Here’s how to get a virus from a .zip file:
For the most part, you can get a virus from a .zip file when you unzip it after downloading it or otherwise putting it on your computer.
Some viruses won’t activate until after you run their installer.
Other malicious software will work in much the same way, meaning zipped folders are usually fine until you unzip them.
So if you want to learn all about how a .zip file can give your computer a virus, then this article is for you.
Let’s jump right into it!
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What Is a .zip File? (2 Functions)
Before I can reasonably explain how you might get a virus from a .zip file, I need to explain what a .zip file is and how it works.
The short answer is that a .zip file is any file made using the ZIP archiving format.
Of course, that answer brings up as many questions as it does explanations, so let’s really get into this for a moment.
Archiving formats are very useful things for computers.
Essentially they are extremely specific sets of instructions that dictate how a file is organized.
By keeping the file organization so strict, an archiving format basically makes it so that every file made using the format follows a specific blueprint.
This blueprint allows the archiving format to actually reconstruct lost data when a file is missing pieces of its own information.
It’s kind of like how you can figure out where all of the bedrooms are supposed to be in a house once it is framed.
The walls aren’t all there, but because houses are mostly framed using the same rules, you can figure out how the house is organized.
Archiving formats do this but on the scale of computerized precision.
The point of all of this is that archiving formats allow for the compression of files.
I’ll explain more about this in the next section, but when a computer compresses files, those files take up less digital space.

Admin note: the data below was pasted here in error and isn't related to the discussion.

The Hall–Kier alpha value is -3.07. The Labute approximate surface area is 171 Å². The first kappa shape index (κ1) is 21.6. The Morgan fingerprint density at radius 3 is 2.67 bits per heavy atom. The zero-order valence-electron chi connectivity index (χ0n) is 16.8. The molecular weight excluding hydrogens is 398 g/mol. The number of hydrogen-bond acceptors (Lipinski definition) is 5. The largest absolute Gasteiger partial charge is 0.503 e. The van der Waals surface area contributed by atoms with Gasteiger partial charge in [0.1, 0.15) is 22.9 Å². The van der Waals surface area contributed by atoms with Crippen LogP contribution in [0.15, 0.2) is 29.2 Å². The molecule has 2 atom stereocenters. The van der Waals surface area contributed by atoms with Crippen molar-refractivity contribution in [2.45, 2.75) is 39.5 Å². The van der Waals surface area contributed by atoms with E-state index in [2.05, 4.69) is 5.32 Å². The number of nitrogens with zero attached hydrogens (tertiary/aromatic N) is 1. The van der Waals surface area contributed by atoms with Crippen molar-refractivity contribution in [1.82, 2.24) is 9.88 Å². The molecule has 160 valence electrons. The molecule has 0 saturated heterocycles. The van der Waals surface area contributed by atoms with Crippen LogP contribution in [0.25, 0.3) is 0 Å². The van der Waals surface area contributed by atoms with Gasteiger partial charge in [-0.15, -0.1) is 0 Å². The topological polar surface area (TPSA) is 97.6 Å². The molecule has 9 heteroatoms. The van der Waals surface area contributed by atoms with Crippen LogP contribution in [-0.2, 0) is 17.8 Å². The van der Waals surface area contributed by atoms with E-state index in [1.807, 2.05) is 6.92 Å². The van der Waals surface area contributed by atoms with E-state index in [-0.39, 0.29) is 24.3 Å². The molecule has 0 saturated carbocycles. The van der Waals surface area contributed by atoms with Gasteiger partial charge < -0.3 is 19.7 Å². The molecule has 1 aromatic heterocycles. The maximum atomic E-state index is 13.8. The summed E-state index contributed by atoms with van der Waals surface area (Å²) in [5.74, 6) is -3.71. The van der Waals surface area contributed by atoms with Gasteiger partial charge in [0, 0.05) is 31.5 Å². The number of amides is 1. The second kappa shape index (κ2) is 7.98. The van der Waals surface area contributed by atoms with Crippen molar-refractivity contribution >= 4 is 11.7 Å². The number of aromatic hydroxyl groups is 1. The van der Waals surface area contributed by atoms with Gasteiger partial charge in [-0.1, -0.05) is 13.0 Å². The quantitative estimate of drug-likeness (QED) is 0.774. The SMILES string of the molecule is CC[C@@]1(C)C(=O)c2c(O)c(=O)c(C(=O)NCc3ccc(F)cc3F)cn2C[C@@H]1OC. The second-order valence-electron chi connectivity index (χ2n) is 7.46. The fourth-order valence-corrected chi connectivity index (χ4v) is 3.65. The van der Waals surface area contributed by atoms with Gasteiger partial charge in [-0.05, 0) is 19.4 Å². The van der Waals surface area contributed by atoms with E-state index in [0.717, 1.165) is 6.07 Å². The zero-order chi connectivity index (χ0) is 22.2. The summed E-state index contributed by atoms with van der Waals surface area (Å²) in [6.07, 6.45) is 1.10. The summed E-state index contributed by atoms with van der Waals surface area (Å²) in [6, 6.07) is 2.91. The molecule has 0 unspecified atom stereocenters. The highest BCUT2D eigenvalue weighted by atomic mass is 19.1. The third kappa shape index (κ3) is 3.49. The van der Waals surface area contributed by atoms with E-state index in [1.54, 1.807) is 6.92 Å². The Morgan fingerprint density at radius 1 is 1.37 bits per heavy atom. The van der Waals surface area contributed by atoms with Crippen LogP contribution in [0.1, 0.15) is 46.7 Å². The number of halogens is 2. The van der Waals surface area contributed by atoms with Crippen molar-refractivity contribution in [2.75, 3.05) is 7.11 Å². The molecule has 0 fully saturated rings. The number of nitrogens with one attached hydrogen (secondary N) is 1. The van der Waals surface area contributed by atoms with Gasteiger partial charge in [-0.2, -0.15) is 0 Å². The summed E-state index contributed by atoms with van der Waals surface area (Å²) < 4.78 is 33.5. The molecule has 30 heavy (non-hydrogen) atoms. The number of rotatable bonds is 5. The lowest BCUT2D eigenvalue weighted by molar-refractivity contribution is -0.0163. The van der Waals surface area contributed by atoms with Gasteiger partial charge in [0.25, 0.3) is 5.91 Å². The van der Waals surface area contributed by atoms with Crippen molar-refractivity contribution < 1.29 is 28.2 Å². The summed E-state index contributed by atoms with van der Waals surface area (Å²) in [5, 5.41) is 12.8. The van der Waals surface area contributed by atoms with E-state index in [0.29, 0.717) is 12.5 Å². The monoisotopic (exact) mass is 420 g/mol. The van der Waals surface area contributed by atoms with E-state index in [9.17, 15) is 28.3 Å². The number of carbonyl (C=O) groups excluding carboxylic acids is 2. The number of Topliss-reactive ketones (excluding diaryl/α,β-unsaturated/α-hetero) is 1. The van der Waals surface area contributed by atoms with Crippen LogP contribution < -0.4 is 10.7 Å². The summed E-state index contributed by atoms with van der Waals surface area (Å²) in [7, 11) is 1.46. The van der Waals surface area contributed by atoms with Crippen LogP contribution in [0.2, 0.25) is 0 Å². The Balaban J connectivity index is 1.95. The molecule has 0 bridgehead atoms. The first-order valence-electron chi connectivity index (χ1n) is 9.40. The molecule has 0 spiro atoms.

So, an archiving format allows you to fit more information on your computer.
Bringing this back to ZIP, it’s an archiving format that is designed for Windows, and .zip files are files made using ZIP.
#1 Compressing Files
Let’s take a closer look at compressing files.
This is a technique that helps with both storing and sharing data.
Let’s say you write a program for Windows computers that is 1 GB large.
That’s a lot of data to take up on a storage drive.
More than that, it’s a lot of data to download.
You want people to be able to download your program (and pay you for that privilege), but it takes a lot of server power to support 1 GB downloads for large numbers of users.
The solution to this problem is pretty simple.
You compress the folders for your program.
By doing this, they take up a lot less space, and instead of everyone downloading 1 GB every time they want your program, they might only have to download a few hundred MB.
It’s a lot less strain on the server.
So, when you download large files, compression is a common technique that helps people share information without using up so much space all the time.
Compression is also useful for storing data.
If you have digital archives, you can compress folders so that you can keep large archives without eating up all of your storage space.
When it comes to ZIP, a compressed file is often called a zipped file, and there is even a little icon on the folder with an image of a zipper.
If the zipper appears closed, the folder is compressed.
If it appears open, it is not compressed.
#2 Decompressing Files
Of course, compression is useful unless files can also be decompressed.
In other words, you need to unzip compressed folders before you can use them normally.
When you unzip a folder, the ZIP archiver looks at the compressed file and the “blueprint” that exists because of the rules of archiving.